Using the camera's Eye Tracking, auto-focus performance was fantastic, easily capturing a variety of images while regularly maintaining focus points on the human subjects' eyes. A few shots here and there during more intensive movements ended up looking a hair out of focus when reviewing images at full-res after the shoot, but in general, the device's advanced tracking was incredible.
To simulate a less controlled environment, I also took some shots of the models from cameras tethered further away from them at other designated sets, and the Real Time Eye AF and Real Time Tracking automatically honed in on their faces without any issues, even with a mass of journalists' backs and camera equipment consuming most of the foreground and middle-ground of the frame.
Animal Eye Tracking also worked great with the dog, correctly finding focus points on the canine's face while ignoring the human standing next to him. As expected, however, Sony's current implementation of the tech wasn't very effective with the parrot or snake. Instead of focusing on the parrot, the camera typically got confused and found focus on the colorful shirt worn by the model holding the parrot. An update to expand support to more animals beyond dogs and cats is in the works, though, so it's possible a setup like this could be handled better in the future.
Meanwhile, capturing successive shots via the 10fps continuous capture feature worked great, filling my card up with a burst of images. AF and AE tracking also seemed to work quite well when taking continuous images, though it wasn't perfect. Certain stills of subjects in movement could lose focus in a few frames during the burst, but the tracking always did a great job a finding the right focus point again.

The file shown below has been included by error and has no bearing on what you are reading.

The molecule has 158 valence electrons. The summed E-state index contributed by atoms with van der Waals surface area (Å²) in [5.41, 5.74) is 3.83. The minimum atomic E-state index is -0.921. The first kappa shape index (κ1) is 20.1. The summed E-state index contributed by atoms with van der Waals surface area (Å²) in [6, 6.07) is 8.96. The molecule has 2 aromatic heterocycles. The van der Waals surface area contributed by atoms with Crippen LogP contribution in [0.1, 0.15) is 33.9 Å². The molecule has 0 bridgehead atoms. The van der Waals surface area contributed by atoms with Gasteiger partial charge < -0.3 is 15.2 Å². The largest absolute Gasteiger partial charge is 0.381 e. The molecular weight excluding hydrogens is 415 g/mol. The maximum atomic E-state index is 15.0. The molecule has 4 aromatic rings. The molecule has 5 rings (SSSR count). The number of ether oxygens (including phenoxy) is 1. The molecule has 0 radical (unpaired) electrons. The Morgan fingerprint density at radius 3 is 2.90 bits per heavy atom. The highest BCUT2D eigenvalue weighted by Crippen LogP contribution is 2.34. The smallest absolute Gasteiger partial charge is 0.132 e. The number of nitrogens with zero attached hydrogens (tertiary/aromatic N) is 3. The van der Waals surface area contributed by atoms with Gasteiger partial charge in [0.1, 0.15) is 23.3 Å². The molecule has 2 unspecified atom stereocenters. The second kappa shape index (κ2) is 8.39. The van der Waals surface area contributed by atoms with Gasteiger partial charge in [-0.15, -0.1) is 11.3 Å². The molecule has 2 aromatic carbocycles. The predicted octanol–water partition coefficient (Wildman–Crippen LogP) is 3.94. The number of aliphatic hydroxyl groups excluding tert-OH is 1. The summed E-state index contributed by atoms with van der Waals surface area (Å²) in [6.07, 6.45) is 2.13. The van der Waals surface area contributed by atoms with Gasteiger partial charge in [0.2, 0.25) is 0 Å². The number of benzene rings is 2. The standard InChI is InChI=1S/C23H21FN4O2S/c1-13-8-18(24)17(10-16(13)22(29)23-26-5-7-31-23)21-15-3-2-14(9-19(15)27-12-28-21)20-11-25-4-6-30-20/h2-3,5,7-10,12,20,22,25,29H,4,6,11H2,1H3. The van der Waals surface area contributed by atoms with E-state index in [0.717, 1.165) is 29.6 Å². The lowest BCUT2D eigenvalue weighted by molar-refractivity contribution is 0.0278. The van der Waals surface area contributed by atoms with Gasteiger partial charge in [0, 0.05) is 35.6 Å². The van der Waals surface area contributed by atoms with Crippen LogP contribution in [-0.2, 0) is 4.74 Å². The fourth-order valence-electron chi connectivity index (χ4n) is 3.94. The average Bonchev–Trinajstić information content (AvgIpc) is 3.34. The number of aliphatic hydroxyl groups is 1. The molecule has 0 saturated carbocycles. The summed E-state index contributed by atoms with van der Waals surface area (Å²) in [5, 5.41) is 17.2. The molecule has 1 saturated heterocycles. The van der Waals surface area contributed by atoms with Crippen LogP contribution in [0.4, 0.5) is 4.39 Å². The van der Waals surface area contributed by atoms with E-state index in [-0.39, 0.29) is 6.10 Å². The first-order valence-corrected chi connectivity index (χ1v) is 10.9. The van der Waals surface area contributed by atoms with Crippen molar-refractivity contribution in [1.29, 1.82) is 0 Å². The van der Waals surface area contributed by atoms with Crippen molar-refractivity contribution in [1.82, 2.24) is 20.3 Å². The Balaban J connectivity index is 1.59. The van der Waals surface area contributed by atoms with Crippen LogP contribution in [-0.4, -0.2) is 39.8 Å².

Moving onto video recording, I also took a few sample 4K 24fps videos with Real Time Eye AF. During the presentation before the demo, Sony showed a very brief clip of this feature in action, and the blink-and-you'll-miss-it nature of the demonstration had me worrying that the tech might not work as well as one would hope. Based on my time with the camera, however, Eye AF appeared to function really well with video. The focus point automatically held on a subjects' face and stayed with them as they moved around the frame or I panned and moved the camera around. Of course, we'll need more time and other environments, subjects, and situations to really put this to the test, but it's looking like this could be a great new feature for vloggers and videographers.
Finally, outside of the camera's AF features, I also sampled manual focus and selective focus functions. When manually focusing, the device defaults to offering a close-up view of your subject on the screen and viewfinder, making it a bit easier to hone in on their faces. Meanwhile, touching the screen to select specific points to focus on also worked well without any issues.
Finalish Thoughts: Should You Pre-Order One?
Boasting an industry-leading 61 MP sensor, improved design, great AF functionality, and several cool new features, the Sony Sony a7R IV is shaping up to be a very impressive full-frame mirrorless camera option. The body itself felt great and the still photography and video performance were fantastic during my demo time.
Of course, I didn't get a chance to test out all of the camera's features during the event -- so details on the model's digital audio interface, new connectivity and tethering options, pixel shift multi-shoot mode, and more will have to wait until our more in-depth review. And we've yet to play with the more flexible RAW files to judge the camera's full potential.
But based on our initial experience with the camera, we can't wait to see more and we think pros and advanced enthusiasts who need dynamic range and resolution are going to be very impressed. The Sony a7R IV is now available for pre-order via B&H Photo-Video for a current list price of $3,498. Shipments are expected to begin September 12.
Extra Sample Images
Here are a few more sample JPEG shots we took directly from the camera with no alterations. As above, click to see/download the full-resolution file.